The Vietnam Oscars

Throughout the duration of the bloody, wasteful, and fratricidal Vietnam War—roughly, say, from the commitment of the first American military advisers, in 1961, to the war’s end, in 1975—the Hollywood studios maintained a discreet silence, save for a few exceptions, such as John Wayne’s jingoist picture, The Green Berets, released in 1968. This was a deeply unpopular war, and conventional studio wisdom held that Americans saw enough of it on the six-o’clock news. But the dam finally broke in 1978, when the studios released two high-profile features, both replete with Hollywood’s best and brightest, Coming Home and The Deer Hunter.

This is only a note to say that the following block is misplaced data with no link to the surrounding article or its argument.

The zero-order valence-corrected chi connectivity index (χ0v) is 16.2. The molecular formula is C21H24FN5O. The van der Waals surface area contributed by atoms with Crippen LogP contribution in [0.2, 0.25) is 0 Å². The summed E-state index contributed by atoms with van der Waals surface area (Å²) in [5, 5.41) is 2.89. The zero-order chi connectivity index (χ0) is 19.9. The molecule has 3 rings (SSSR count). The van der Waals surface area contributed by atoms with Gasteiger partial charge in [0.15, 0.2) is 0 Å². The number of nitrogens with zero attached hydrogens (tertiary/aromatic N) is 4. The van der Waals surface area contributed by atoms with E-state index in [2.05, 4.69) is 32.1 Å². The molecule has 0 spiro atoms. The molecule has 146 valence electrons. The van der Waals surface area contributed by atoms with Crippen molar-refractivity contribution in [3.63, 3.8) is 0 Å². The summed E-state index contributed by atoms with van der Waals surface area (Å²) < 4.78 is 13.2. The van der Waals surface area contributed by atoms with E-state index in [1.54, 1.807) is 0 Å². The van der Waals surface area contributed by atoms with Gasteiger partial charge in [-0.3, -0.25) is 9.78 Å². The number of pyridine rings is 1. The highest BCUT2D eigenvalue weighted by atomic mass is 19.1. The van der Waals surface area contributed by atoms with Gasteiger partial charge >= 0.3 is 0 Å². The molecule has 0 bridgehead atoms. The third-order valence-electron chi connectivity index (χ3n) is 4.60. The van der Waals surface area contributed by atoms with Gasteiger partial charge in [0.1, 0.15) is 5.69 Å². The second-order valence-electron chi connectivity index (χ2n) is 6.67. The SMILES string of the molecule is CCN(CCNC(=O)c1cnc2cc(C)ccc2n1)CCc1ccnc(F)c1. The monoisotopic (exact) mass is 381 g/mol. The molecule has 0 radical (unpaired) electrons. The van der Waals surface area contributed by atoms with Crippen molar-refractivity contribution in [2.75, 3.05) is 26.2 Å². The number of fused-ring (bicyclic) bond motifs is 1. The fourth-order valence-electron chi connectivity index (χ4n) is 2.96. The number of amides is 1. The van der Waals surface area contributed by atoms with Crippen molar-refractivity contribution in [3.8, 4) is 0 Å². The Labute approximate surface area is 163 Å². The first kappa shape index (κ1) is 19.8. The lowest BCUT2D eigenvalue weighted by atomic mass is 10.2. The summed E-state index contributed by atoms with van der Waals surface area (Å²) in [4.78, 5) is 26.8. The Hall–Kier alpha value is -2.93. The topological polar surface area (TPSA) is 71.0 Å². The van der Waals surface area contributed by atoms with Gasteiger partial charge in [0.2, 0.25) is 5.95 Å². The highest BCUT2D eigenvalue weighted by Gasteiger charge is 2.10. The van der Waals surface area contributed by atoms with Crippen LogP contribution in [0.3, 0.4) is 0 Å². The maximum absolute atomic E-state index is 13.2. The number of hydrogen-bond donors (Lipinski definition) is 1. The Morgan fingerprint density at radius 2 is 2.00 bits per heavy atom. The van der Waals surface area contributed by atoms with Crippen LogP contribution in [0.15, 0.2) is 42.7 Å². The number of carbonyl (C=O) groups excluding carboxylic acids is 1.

Even though three years had passed since the panicky evacuation of U.S. personnel and some South Vietnamese friends from the roof of the American Embassy in Saigon, the two pictures, which seemed to come down on opposite sides of the conflict, brought the war home with a vengeance, reopening old wounds and inflaming passions long thought spent. As Bruce Gilbert, associate producer of Coming Home, puts it, “The war may have been over, but the war over the interpretation of the war was just beginning.” Both movies vacuumed up Oscar nominations—The Deer Hunter nine, Coming Home eight—setting the stage for the war to be refought at, of all places, the Dorothy Chandler Pavilion, in Los Angeles. It was a battle that would echo the real one in its bitterness....

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